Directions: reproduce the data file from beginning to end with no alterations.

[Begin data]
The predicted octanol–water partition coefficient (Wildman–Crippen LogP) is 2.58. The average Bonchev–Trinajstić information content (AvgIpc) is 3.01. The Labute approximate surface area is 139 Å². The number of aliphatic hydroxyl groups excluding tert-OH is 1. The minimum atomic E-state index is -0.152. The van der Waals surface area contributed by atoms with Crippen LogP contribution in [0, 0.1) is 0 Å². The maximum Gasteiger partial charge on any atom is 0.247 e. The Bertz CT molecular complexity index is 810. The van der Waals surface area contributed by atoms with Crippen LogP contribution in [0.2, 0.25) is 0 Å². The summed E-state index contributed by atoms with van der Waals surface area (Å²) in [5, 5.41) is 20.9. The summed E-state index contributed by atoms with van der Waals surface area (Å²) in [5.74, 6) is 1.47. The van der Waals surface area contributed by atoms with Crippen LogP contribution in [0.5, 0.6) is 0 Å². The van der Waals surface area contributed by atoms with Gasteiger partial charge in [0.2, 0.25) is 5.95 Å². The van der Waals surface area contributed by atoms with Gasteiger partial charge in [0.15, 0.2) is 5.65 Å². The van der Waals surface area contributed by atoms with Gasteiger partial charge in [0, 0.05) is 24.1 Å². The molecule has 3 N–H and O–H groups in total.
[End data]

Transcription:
The predicted octanol–water partition coefficient (Wildman–Crippen LogP) is 2.58. The average Bonchev–Trinajstić information content (AvgIpc) is 3.01. The Labute approximate surface area is 139 Å². The number of aliphatic hydroxyl groups excluding tert-OH is 1. The minimum atomic E-state index is -0.152. The van der Waals surface area contributed by atoms with Crippen LogP contribution in [0, 0.1) is 0 Å². The maximum Gasteiger partial charge on any atom is 0.247 e. The Bertz CT molecular complexity index is 810. The van der Waals surface area contributed by atoms with Crippen LogP contribution in [0.2, 0.25) is 0 Å². The summed E-state index contributed by atoms with van der Waals surface area (Å²) in [5, 5.41) is 20.9. The summed E-state index contributed by atoms with van der Waals surface area (Å²) in [5.74, 6) is 1.47. The van der Waals surface area contributed by atoms with Crippen LogP contribution in [0.5, 0.6) is 0 Å². The van der Waals surface area contributed by atoms with Gasteiger partial charge in [0.2, 0.25) is 5.95 Å². The van der Waals surface area contributed by atoms with Gasteiger partial charge in [0.15, 0.2) is 5.65 Å². The van der Waals surface area contributed by atoms with Gasteiger partial charge in [0, 0.05) is 24.1 Å². The molecule has 3 N–H and O–H groups in total.